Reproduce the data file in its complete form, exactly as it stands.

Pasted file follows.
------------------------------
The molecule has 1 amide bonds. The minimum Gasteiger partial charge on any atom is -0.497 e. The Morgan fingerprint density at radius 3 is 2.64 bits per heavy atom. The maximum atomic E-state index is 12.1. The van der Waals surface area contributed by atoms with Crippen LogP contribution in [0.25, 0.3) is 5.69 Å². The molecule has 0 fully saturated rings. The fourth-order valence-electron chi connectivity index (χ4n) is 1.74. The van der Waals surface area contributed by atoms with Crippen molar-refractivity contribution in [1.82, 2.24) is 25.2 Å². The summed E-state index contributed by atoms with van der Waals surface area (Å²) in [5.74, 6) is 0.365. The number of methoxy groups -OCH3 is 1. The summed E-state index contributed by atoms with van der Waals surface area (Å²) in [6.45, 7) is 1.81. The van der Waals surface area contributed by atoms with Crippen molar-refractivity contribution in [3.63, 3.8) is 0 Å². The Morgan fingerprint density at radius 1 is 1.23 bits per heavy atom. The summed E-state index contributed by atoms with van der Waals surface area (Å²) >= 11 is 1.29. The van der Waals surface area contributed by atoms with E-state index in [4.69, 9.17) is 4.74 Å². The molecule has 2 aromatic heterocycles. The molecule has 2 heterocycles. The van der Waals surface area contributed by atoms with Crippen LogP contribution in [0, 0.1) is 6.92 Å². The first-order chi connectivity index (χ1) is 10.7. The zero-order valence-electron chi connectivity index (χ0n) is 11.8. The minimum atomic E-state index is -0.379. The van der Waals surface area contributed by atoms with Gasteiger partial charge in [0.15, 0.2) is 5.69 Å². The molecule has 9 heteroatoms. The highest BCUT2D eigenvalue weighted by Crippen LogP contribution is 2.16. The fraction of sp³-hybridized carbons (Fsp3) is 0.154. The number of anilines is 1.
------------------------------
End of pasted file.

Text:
The molecule has 1 amide bonds. The minimum Gasteiger partial charge on any atom is -0.497 e. The Morgan fingerprint density at radius 3 is 2.64 bits per heavy atom. The maximum atomic E-state index is 12.1. The van der Waals surface area contributed by atoms with Crippen LogP contribution in [0.25, 0.3) is 5.69 Å². The molecule has 0 fully saturated rings. The fourth-order valence-electron chi connectivity index (χ4n) is 1.74. The van der Waals surface area contributed by atoms with Crippen molar-refractivity contribution in [1.82, 2.24) is 25.2 Å². The summed E-state index contributed by atoms with van der Waals surface area (Å²) in [5.74, 6) is 0.365. The number of methoxy groups -OCH3 is 1. The summed E-state index contributed by atoms with van der Waals surface area (Å²) in [6.45, 7) is 1.81. The van der Waals surface area contributed by atoms with Crippen molar-refractivity contribution in [3.63, 3.8) is 0 Å². The Morgan fingerprint density at radius 1 is 1.23 bits per heavy atom. The summed E-state index contributed by atoms with van der Waals surface area (Å²) >= 11 is 1.29. The van der Waals surface area contributed by atoms with E-state index in [4.69, 9.17) is 4.74 Å². The molecule has 2 aromatic heterocycles. The molecule has 2 heterocycles. The van der Waals surface area contributed by atoms with Crippen LogP contribution in [0, 0.1) is 6.92 Å². The first-order chi connectivity index (χ1) is 10.7. The zero-order valence-electron chi connectivity index (χ0n) is 11.8. The minimum atomic E-state index is -0.379. The van der Waals surface area contributed by atoms with Gasteiger partial charge in [0.15, 0.2) is 5.69 Å². The molecule has 9 heteroatoms. The highest BCUT2D eigenvalue weighted by Crippen LogP contribution is 2.16. The fraction of sp³-hybridized carbons (Fsp3) is 0.154. The number of anilines is 1.